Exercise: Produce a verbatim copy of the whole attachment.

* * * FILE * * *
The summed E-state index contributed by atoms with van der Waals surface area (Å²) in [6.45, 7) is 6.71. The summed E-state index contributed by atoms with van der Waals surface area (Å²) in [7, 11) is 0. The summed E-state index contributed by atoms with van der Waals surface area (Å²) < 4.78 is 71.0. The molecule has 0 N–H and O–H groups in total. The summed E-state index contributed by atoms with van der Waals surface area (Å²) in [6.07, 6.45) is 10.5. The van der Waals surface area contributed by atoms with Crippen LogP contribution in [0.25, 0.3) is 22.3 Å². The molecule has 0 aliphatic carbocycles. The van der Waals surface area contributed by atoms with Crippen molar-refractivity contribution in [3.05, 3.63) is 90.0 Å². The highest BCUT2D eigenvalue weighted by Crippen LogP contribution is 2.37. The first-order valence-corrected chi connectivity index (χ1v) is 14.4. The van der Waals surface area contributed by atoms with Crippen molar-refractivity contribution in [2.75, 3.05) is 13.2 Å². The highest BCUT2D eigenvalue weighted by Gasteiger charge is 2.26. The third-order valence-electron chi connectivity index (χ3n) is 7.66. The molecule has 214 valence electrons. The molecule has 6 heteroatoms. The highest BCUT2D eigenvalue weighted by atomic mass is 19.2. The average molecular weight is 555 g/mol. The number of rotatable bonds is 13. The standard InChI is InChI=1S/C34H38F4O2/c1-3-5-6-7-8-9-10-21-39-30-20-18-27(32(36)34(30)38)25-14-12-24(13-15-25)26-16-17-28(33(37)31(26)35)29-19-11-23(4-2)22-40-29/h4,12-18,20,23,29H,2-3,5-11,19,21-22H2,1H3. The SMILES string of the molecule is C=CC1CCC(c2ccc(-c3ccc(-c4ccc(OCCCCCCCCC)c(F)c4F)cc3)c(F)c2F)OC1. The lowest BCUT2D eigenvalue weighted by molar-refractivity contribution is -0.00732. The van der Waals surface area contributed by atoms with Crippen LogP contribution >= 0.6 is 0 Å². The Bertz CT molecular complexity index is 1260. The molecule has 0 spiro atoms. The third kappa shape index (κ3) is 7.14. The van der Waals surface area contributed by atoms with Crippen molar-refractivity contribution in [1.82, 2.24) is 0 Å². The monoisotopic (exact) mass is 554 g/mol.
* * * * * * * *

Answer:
The summed E-state index contributed by atoms with van der Waals surface area (Å²) in [6.45, 7) is 6.71. The summed E-state index contributed by atoms with van der Waals surface area (Å²) in [7, 11) is 0. The summed E-state index contributed by atoms with van der Waals surface area (Å²) < 4.78 is 71.0. The molecule has 0 N–H and O–H groups in total. The summed E-state index contributed by atoms with van der Waals surface area (Å²) in [6.07, 6.45) is 10.5. The van der Waals surface area contributed by atoms with Crippen LogP contribution in [0.25, 0.3) is 22.3 Å². The molecule has 0 aliphatic carbocycles. The van der Waals surface area contributed by atoms with Crippen molar-refractivity contribution in [3.05, 3.63) is 90.0 Å². The highest BCUT2D eigenvalue weighted by Crippen LogP contribution is 2.37. The first-order valence-corrected chi connectivity index (χ1v) is 14.4. The van der Waals surface area contributed by atoms with Crippen molar-refractivity contribution in [2.75, 3.05) is 13.2 Å². The highest BCUT2D eigenvalue weighted by Gasteiger charge is 2.26. The third-order valence-electron chi connectivity index (χ3n) is 7.66. The molecule has 214 valence electrons. The molecule has 6 heteroatoms. The highest BCUT2D eigenvalue weighted by atomic mass is 19.2. The average molecular weight is 555 g/mol. The number of rotatable bonds is 13. The standard InChI is InChI=1S/C34H38F4O2/c1-3-5-6-7-8-9-10-21-39-30-20-18-27(32(36)34(30)38)25-14-12-24(13-15-25)26-16-17-28(33(37)31(26)35)29-19-11-23(4-2)22-40-29/h4,12-18,20,23,29H,2-3,5-11,19,21-22H2,1H3. The SMILES string of the molecule is C=CC1CCC(c2ccc(-c3ccc(-c4ccc(OCCCCCCCCC)c(F)c4F)cc3)c(F)c2F)OC1. The lowest BCUT2D eigenvalue weighted by molar-refractivity contribution is -0.00732. The van der Waals surface area contributed by atoms with Crippen LogP contribution >= 0.6 is 0 Å². The Bertz CT molecular complexity index is 1260. The molecule has 0 spiro atoms. The third kappa shape index (κ3) is 7.14. The van der Waals surface area contributed by atoms with Crippen molar-refractivity contribution in [1.82, 2.24) is 0 Å². The monoisotopic (exact) mass is 554 g/mol.